Mike Bobinski told us what he believed Georgia Tech could be. “All the elements are in place,” the athletic director said in March 2015. “There’s no reason not to have a successful college basketball program.” It’s now up to him to supply the element that has gone missing — the right coach.
Tech basketball has fallen so far that this season’s NIT bid was seen by some as a breakthrough. The Yellow Jackets have made the NCAA tournament once since 2007. They haven’t signed a McDonald’s All-American since Derrick Favors in 2009. They cannot fill their rebuilt arena. They’ve fired two coaches in five years. They’ve become a bottom-feeder in a league that’s guaranteed of having half this year’s Final Four.
But it wasn’t always thus. Tech played for the 2004 NCAA title. It reached the 1990 Final Four. From 1985 through 2010, it made the Big Dance 15 times and won three ACC tournaments. From 1983 through 2009, the Jackets signed 16 McDonald’s All-Americans. In the mid-’80s Tech basketball was the hottest sports ticket in a major-league city.
If the Jackets are to return to that exalted plain, Bobinski must supply the push. He’s a basketball guy. He was the AD at Xavier, a major program in a major city. He was chairman of the NCAA tournament committee. When he was hired by Tech, some alums wondered if he knew or cared anything about football; there has never been a question about his basketball bona fides.
His mission: To take a program that has gone bad and make it really good again. Anyone who knows anything about hoops could tell two years ago that Brian Gregory was in over his head, but he wasn’t Bobinski’s hire. He was Dan Radakovich’s, and D-Rad went cheap and easy. (Given that Tech had to pay Paul Hewitt $7.2 million to leave, there wasn’t much choice.)
It’s different now. Hewitt is still being paid through 2019, and Gregory will get his $1.3 million gold-and-white parachute, but most of that $7.2 million is off the books. In Gregory, it got what it paid for — a ragingly ordinary coach. That cannot happen again.
It was impressive that Bobinski cut through the feel-good blather of Tech’s rise to the NIT to see the real issue: If one modest run at the shank of Year 5 is the best a coach can do, that’s not enough. Finding somebody better than Gregory won’t be hard, but Bobinski has to aim higher than that. The elements are in place, to use his turn of phrase.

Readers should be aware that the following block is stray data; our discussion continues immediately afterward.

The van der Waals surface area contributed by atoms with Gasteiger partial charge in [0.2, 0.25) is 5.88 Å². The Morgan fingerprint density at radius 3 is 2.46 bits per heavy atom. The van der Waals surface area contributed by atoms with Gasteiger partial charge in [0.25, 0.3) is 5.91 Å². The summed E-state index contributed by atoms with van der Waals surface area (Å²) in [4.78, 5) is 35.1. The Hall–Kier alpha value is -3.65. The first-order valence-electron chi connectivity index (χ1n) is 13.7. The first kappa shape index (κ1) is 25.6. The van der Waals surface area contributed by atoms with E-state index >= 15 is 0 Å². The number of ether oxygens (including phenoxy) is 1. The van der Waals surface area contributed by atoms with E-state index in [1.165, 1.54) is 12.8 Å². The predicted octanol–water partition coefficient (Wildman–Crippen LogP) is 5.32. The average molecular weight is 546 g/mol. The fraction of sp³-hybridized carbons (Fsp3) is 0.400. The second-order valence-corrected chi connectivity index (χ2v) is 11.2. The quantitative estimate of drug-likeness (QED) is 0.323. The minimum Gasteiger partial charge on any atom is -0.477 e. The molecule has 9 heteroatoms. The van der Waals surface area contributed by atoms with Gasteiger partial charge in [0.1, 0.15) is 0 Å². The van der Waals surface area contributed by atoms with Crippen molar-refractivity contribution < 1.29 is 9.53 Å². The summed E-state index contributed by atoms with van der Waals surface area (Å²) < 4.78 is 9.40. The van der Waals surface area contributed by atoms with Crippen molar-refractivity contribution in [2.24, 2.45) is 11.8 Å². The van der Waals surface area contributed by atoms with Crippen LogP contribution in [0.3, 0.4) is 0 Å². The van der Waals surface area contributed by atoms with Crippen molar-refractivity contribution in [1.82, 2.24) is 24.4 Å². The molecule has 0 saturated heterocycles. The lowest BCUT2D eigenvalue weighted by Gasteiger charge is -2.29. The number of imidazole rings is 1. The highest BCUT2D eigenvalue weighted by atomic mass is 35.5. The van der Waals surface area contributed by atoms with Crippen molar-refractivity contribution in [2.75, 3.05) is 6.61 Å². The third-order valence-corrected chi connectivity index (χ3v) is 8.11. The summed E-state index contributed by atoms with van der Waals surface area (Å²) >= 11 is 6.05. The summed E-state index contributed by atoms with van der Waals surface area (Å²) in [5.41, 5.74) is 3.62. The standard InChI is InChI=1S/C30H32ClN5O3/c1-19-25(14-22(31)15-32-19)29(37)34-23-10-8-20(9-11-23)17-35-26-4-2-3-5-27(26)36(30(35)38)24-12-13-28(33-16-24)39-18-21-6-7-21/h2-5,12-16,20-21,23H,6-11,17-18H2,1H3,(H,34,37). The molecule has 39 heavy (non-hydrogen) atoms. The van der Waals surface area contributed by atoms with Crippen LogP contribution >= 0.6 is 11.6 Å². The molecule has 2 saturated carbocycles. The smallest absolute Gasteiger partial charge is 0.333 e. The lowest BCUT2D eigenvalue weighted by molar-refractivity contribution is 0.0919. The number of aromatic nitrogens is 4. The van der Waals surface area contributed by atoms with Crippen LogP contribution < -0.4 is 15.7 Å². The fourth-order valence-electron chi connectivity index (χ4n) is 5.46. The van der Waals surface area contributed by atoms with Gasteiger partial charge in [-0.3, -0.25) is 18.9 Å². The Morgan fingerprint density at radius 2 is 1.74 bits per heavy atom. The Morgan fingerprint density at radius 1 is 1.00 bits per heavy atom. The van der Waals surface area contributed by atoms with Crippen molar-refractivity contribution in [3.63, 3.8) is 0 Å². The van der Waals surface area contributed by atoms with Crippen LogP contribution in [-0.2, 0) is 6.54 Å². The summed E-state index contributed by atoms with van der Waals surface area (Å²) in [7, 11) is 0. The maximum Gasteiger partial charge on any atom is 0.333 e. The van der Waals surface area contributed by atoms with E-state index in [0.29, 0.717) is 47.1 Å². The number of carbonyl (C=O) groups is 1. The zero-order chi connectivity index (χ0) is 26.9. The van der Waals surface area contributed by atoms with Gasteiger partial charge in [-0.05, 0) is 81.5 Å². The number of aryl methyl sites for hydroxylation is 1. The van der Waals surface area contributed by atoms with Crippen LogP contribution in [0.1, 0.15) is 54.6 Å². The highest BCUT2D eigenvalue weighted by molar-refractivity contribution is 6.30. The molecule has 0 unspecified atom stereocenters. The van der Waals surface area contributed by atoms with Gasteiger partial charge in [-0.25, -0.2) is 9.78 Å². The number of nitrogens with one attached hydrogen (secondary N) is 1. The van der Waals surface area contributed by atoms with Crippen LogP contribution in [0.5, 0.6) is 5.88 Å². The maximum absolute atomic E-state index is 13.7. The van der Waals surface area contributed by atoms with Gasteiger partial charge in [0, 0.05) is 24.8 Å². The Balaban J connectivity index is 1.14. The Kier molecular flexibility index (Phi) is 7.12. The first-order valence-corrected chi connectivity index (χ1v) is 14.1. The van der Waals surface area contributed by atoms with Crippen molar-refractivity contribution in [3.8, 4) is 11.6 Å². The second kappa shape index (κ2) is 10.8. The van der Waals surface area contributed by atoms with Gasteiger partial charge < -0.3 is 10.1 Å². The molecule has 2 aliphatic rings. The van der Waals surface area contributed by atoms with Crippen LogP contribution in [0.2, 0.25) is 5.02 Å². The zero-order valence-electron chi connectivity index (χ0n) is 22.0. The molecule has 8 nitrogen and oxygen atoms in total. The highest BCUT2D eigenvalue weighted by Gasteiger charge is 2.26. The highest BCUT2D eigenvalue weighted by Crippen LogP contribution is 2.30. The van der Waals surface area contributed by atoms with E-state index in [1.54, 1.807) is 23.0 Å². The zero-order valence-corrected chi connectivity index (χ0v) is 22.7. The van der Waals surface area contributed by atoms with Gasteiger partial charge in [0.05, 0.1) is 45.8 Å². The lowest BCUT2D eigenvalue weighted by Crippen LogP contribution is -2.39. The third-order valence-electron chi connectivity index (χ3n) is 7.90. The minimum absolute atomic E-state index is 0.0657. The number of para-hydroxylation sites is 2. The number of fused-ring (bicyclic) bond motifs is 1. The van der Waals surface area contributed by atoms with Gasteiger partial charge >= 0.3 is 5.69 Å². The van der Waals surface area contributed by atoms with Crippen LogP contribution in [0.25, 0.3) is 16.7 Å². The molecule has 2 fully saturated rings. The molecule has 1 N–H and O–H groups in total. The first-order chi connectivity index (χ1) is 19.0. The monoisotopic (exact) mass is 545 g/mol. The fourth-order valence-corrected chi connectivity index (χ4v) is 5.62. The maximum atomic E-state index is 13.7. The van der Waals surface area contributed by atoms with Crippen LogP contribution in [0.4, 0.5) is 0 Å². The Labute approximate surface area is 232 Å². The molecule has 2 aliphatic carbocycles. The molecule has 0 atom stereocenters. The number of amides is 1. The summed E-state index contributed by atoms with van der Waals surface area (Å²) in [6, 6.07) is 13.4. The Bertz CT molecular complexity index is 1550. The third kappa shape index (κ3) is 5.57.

Everything that held sway when Tech was winning its conference and reaching the Final Four remains: The Jackets play in the ACC and are based in Atlanta, capital of a state that produces a bushel of basketball talent. According to ESPN, seven of the top 57 recruits for 2017 — and three of the top 13 — are from Georgia. If you’re Bobinski, those are your Talking Points: The ACC, the A-T-L and recruits.
In speaking with fellow ACC writers here Friday, the feeling was that Tech basketball, albeit devalued, should be a prime job. Get the right guy and let him sign the right recruits, and this could again rise to Tier 2 status in the nation’s most celebrated conference — not on a par with Duke and North Carolina and Louisville and Syracuse, but alongside Virginia and Notre Dame.
And if a prospective coach says, “I don’t want to butt heads with four Hall of Famers,” Bobinski should note that Mike Krzyzewski is 69, Roy Williams 65, Rick Pitino 63 and Jim Boeheim 71. Not to go all Tennyson on you, but the old order will changeth.
Names? Start with Gregg Marshall of Wichita State. He turns down everybody, but he thought hard about Alabama last year. Chris Mack is an obvious call, given that Bobinski hired him at Xavier. Archie Miller is, too: Just because one Dayton coach whiffed at Tech doesn’t mean a second would. Tommy Amaker might be an option, although his pal Danny Ferry insists he’s content at Harvard.
If none of the above shows interest, Bobinski shouldn’t settle for the mid-major flavor of the month. (And I don’t see Mark Price, 14-19 in his first season at Charlotte, as an answer.) A bit of creativity would be warranted. Nobody expected Buzz Williams to leave Marquette for Virginia Tech, but he’s working in Blacksburg.
My out-of-the-box name is two names: Ben Howland and Korey McCray of Mississippi State. Howland took UCLA to three consecutive Final Fours; McCray is the former coach of the AAU Atlanta Celtics. As Howland’s chief recruiter, he helped UCLA sign the No. 1 class in 2012; Mississippi State’s class for 2016 ranks fifth nationally. That’s after a year of recruiting to Starkville. Imagine what they might do in Atlanta.
Put bluntly, Georgia Tech is desperate. A proud program has gone to seed because a good coach (Hewitt) lost his way and a mediocrity (Gregory) never rose above his station. To remedy that, Bobinski cannot hire just a guy. He has to hire the Right Guy. Call me crazy, but I like his chances.
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